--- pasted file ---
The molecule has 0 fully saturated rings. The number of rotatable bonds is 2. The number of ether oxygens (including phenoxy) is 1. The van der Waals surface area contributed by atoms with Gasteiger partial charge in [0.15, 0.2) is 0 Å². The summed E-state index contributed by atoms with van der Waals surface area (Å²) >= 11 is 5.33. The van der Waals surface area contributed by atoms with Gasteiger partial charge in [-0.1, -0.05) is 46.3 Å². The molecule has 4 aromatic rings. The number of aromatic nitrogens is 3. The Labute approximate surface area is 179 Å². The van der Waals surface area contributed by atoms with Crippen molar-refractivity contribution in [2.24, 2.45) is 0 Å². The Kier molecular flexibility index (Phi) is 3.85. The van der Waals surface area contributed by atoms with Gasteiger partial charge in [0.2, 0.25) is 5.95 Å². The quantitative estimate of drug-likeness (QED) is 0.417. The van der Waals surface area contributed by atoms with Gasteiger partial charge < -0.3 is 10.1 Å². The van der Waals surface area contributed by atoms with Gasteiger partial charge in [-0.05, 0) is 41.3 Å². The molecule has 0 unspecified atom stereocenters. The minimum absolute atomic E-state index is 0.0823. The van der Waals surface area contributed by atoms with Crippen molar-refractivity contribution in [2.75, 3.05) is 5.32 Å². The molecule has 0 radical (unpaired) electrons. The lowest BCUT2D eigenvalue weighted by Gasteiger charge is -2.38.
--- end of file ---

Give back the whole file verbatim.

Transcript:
The molecule has 0 fully saturated rings. The number of rotatable bonds is 2. The number of ether oxygens (including phenoxy) is 1. The van der Waals surface area contributed by atoms with Gasteiger partial charge in [0.15, 0.2) is 0 Å². The summed E-state index contributed by atoms with van der Waals surface area (Å²) >= 11 is 5.33. The van der Waals surface area contributed by atoms with Gasteiger partial charge in [-0.1, -0.05) is 46.3 Å². The molecule has 4 aromatic rings. The number of aromatic nitrogens is 3. The Labute approximate surface area is 179 Å². The van der Waals surface area contributed by atoms with Crippen molar-refractivity contribution in [2.24, 2.45) is 0 Å². The Kier molecular flexibility index (Phi) is 3.85. The van der Waals surface area contributed by atoms with Gasteiger partial charge in [0.2, 0.25) is 5.95 Å². The quantitative estimate of drug-likeness (QED) is 0.417. The van der Waals surface area contributed by atoms with Gasteiger partial charge < -0.3 is 10.1 Å². The van der Waals surface area contributed by atoms with Gasteiger partial charge in [-0.05, 0) is 41.3 Å². The molecule has 0 unspecified atom stereocenters. The minimum absolute atomic E-state index is 0.0823. The van der Waals surface area contributed by atoms with Crippen molar-refractivity contribution in [2.75, 3.05) is 5.32 Å². The molecule has 0 radical (unpaired) electrons. The lowest BCUT2D eigenvalue weighted by Gasteiger charge is -2.38.